The key spaces that participated in the research were: GoDown Arts Centre, ANO Institute of Arts and Knowledge, Townhouse Gallery, Zoma Museum and Nafasi Art Space. The book includes elegant maps designed by Bella Knemeyer that situate these spaces in their urban context, some fieldwork visuals by the author, and a visual essay. The book is designed by Márcia Novais to give artistic form to the content matter, and is edited by Mika Hayashi Ebbesen.

Panya Routes

Image credit: Sofia Steinvorth, Berlin, 2022

Commendations for ‘Panya Routes’

“Gurney’s book deserves conversations with works on independent art spaces in Asian cities, where they have also been an important development in the last two decades. Gurney’s documentation and analysis are pioneering, and should inspire colleagues in Asia, because they are crucial in furthering the critical role of arts in contemporary dramatic transformation of their cities.” Marco Kusumawijaya, urbanist, Jakarta

“In an engaging analysis of five African independent art spaces, Kim Gurney convincingly highlights the powerful artistic and political potential of such autonomous art initiatives: to formulate novel propositions that creatively engage with the continent’s varied social realities; to redesign its material realities; to innovate the contents of what constitutes its public spheres; and to generate imaginings of alternative futures that bypass the tired discourses and practices of institutionalized political levels in order to embrace more inclusive and collective modes of living together. ‘Panya Routes’ is an original, hopeful and timely reflection on the role of public art to rethink urban worlds in Africa and beyond.” Filip De Boeck, co-author of ‘Suturing the City. Living Together in Congo’s Urban Worlds’.

August House is Dead, Long Live August House! The Story of a Johannesburg Atelier. Johannesburg: Fourthwall Books (2017)

This creative nonfiction book about Johannesburg tells the story of an innercity building during a time of transition. August House, a former textiles factory (b. 1946), functioned for a decade as an atelier but at time of writing had just been put up for sale and all its tenants had to relocate. The narrative is woven by following various artworks made in the building’s midst during this time of uncertainty and change, and their imbrication with a host of the building’s residents. It is a narrative of beginnings, endings and never-endings - a series of micro stories that tell a macro tale about what was ‘august’ about August House - or why art matters, and the seismographic role it plays in an ever-changing city like Johannesburg. Book launch flier pdf

A digital storymap, ‘From end to end’, visualises this book through geolocation, images and text. The storymap closely follows one of the book’s storylines: the journey of a series of artworks created by Gordon Froud, Cone Virus, travelling from place to place as vectors of artistic thinking. It also elaborates upon the book’s formal and conceptual architecture.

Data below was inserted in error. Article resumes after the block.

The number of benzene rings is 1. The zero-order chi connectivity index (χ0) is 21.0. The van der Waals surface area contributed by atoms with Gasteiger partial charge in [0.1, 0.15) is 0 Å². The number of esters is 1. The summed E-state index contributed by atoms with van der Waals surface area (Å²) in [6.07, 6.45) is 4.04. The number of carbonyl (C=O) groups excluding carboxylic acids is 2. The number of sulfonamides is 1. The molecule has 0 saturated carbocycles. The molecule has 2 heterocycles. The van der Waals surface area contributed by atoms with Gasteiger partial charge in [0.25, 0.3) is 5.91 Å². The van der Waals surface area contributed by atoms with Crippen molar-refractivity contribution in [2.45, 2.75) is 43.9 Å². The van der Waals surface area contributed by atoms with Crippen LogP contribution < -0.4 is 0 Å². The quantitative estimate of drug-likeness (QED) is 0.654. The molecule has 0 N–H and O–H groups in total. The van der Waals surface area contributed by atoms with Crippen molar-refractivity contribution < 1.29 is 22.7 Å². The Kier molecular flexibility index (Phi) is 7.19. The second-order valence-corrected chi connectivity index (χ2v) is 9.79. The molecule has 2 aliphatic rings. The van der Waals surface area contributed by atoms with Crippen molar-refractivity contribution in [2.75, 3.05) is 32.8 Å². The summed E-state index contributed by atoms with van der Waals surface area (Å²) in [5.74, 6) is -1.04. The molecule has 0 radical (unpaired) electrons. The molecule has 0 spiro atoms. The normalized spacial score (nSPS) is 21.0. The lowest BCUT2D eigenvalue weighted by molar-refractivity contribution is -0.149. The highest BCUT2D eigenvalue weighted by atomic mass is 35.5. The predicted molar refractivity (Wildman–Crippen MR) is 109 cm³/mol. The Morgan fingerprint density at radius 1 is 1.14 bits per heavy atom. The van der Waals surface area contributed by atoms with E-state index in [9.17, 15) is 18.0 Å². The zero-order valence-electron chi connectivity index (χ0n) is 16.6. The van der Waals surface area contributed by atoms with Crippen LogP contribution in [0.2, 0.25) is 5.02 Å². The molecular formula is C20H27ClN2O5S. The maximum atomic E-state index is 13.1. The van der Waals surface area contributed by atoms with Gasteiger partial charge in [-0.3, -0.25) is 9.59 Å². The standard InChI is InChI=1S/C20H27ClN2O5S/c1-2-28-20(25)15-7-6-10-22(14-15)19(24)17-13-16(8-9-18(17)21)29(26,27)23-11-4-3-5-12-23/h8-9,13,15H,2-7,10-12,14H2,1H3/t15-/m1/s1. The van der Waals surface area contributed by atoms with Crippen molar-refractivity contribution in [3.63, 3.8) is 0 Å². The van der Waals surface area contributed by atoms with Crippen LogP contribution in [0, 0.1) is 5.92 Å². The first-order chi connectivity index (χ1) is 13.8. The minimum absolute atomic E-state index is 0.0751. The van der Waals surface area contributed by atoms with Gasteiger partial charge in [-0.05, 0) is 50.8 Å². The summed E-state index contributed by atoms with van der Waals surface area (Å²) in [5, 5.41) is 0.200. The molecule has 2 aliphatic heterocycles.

The book is available from The Book Lounge, Love Books in Johannesburg, or the author directly on kimjgurney[at]gmail.com

  • Mbongeni Buthelezi in his August House studio
    Mbongeni Buthelezi in his August House studio

    Photo: Anthea Pokroy

  • Gordon Froud in his August House studio
    Gordon Froud in his August House studio

    Photo: Anthea Pokroy

  • Gibson Khumalo at his August House office
    Gibson Khumalo at his August House office

    Photo: Anthea Pokroy

  • Power Mazibuko at August House
    Power Mazibuko at August House

    Photo: Anthea Pokroy

  • Jacki McInnes in her August House studio
    Jacki McInnes in her August House studio

    Photo: Anthea Pokroy

  • Bie Venter in her August House loft
    Bie Venter in her August House loft

    Photo: Anthea Pokroy

The Johannesburg launch took place on Wednesday 27 September 2017 @ 18h00, Point of Order project space, Jan Smuts Avenue, Braamfontein. Audio recording of all speeches: Play or download here. Speakers: Terry Kurgan (Fourthwall), Prof. Edgar Pieterse (Director: ACC), Graeme Gotz (Research Director: Gauteng City-Region Observatory) and key respondent Dr Caroline Wanjiku-Kihato (academic and writer). The Cape Town launch took place on Friday 6 October 2017 @ 18h00, A4 Arts Foundation, Buitenkant Street, CBD. Audio recording of all speeches at Cape Town launch: Play or download here. Speakers: Terry Kurgan (Fourthwall), Prof. Premesh Lalu (UWC), Prof. Edgar Pieterse (ACC).

The Art of Public Space: Curating and Re-imagining the Ephemeral City’. London: Palgrave Macmillan (2015)

This monograph follows the manifestation of a trilogy of performative interventions in Johannesburg during 2012 that variously explored public space. Shoe Shop engaged public space through walking and ambulatory thinking, Amaze.Interact through gaming and ideas around playing the city, and Spines leveraged the city’s transport lines with two parallel performance art projects: United African Utopias took participants on a fantastical walk through the city with a narrative script that among other things employed pirate radio and costumed guides to re-imagine reality; and In House activated domestic and hybrid spaces of enclosure as common grounds of potential encounter. The book reflects upon this Goethe Institut project, New Imaginaries, relative to a broader public sphere and puts forward ideas relating to the commons.

*The book is available from Palgrave, Amazon, and Nook. It is available from Palgrave as a physical book or an e-book, and in separate digital chapters. For educational or research purposes, email the author directly.
*Chapters in Abstract form: Download.
*Preview feature by Michael Morris about ‘The Art of Public Space’ published in the Weekend Argus (21 June 2015)
*Review published by London School of Economics’ Kate Dawson (May 2016)
YouTube link to a short documentary commissioned by Goethe Institut on New Imaginaries

*The Johannesburg launch took place on Wednesday 19 August 2015 at WiSER, Wits University, 18h00 with key respondent Prof. Achille Mbembe, writer, researcher and urbanist Tanya Zack, VANSA director Molemo Moiloa, moderated and introduced by Prof. Edgar Pieterse. Details online at WiSER.
*Audio file of Edgar Pieterse, introduction - download here
*Audio file of Achille Mbembe, respondent - download here
*Audio file of Tanya Zack, respondent - download here

A symposium was held as part of the research leading to the above book. ‘New Imaginaries, New Publics’:
-Download programme of speakers
-Download event Rationale
Video recordings of the presentations are available upon request (email kim).